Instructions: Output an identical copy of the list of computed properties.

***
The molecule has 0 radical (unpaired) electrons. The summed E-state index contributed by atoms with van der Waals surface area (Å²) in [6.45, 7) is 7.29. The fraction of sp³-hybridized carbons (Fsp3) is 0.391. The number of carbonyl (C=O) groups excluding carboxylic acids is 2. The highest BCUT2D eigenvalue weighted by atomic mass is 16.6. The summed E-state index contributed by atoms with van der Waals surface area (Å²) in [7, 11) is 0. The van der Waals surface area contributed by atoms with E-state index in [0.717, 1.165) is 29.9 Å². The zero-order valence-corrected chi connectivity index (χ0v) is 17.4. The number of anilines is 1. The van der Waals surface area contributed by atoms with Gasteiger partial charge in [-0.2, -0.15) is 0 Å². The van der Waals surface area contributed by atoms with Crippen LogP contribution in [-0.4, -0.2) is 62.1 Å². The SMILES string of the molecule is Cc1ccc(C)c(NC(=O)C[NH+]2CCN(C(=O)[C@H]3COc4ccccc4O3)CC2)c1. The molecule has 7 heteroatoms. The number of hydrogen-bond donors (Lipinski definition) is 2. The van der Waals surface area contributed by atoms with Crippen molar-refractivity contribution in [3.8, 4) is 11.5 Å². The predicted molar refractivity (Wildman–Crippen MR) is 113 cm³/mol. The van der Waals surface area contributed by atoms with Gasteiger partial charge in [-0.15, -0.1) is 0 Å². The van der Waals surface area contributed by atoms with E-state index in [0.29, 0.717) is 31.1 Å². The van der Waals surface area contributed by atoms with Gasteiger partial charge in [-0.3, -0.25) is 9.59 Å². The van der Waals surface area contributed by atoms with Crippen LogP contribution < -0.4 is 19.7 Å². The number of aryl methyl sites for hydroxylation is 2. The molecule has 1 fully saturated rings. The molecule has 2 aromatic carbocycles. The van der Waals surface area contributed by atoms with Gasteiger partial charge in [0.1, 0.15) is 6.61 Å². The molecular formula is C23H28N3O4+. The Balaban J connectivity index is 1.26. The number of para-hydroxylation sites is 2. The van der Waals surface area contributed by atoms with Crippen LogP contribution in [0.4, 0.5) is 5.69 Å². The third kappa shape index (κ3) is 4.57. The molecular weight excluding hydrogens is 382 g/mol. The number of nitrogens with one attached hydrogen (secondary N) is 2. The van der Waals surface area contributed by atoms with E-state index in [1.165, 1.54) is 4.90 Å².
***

The molecule has 0 radical (unpaired) electrons. The summed E-state index contributed by atoms with van der Waals surface area (Å²) in [6.45, 7) is 7.29. The fraction of sp³-hybridized carbons (Fsp3) is 0.391. The number of carbonyl (C=O) groups excluding carboxylic acids is 2. The highest BCUT2D eigenvalue weighted by atomic mass is 16.6. The summed E-state index contributed by atoms with van der Waals surface area (Å²) in [7, 11) is 0. The van der Waals surface area contributed by atoms with E-state index in [0.717, 1.165) is 29.9 Å². The zero-order valence-corrected chi connectivity index (χ0v) is 17.4. The number of anilines is 1. The van der Waals surface area contributed by atoms with Gasteiger partial charge in [-0.2, -0.15) is 0 Å². The van der Waals surface area contributed by atoms with Crippen LogP contribution in [-0.4, -0.2) is 62.1 Å². The SMILES string of the molecule is Cc1ccc(C)c(NC(=O)C[NH+]2CCN(C(=O)[C@H]3COc4ccccc4O3)CC2)c1. The molecule has 7 heteroatoms. The number of hydrogen-bond donors (Lipinski definition) is 2. The van der Waals surface area contributed by atoms with Crippen molar-refractivity contribution in [3.8, 4) is 11.5 Å². The predicted molar refractivity (Wildman–Crippen MR) is 113 cm³/mol. The van der Waals surface area contributed by atoms with Gasteiger partial charge in [-0.15, -0.1) is 0 Å². The van der Waals surface area contributed by atoms with E-state index in [0.29, 0.717) is 31.1 Å². The van der Waals surface area contributed by atoms with Gasteiger partial charge in [-0.3, -0.25) is 9.59 Å². The van der Waals surface area contributed by atoms with Crippen LogP contribution < -0.4 is 19.7 Å². The number of aryl methyl sites for hydroxylation is 2. The molecule has 1 fully saturated rings. The molecule has 2 aromatic carbocycles. The van der Waals surface area contributed by atoms with Gasteiger partial charge in [0.1, 0.15) is 6.61 Å². The molecular formula is C23H28N3O4+. The Balaban J connectivity index is 1.26. The number of para-hydroxylation sites is 2. The van der Waals surface area contributed by atoms with Crippen LogP contribution in [0.4, 0.5) is 5.69 Å². The third kappa shape index (κ3) is 4.57. The molecular weight excluding hydrogens is 382 g/mol. The number of nitrogens with one attached hydrogen (secondary N) is 2. The van der Waals surface area contributed by atoms with E-state index in [1.165, 1.54) is 4.90 Å².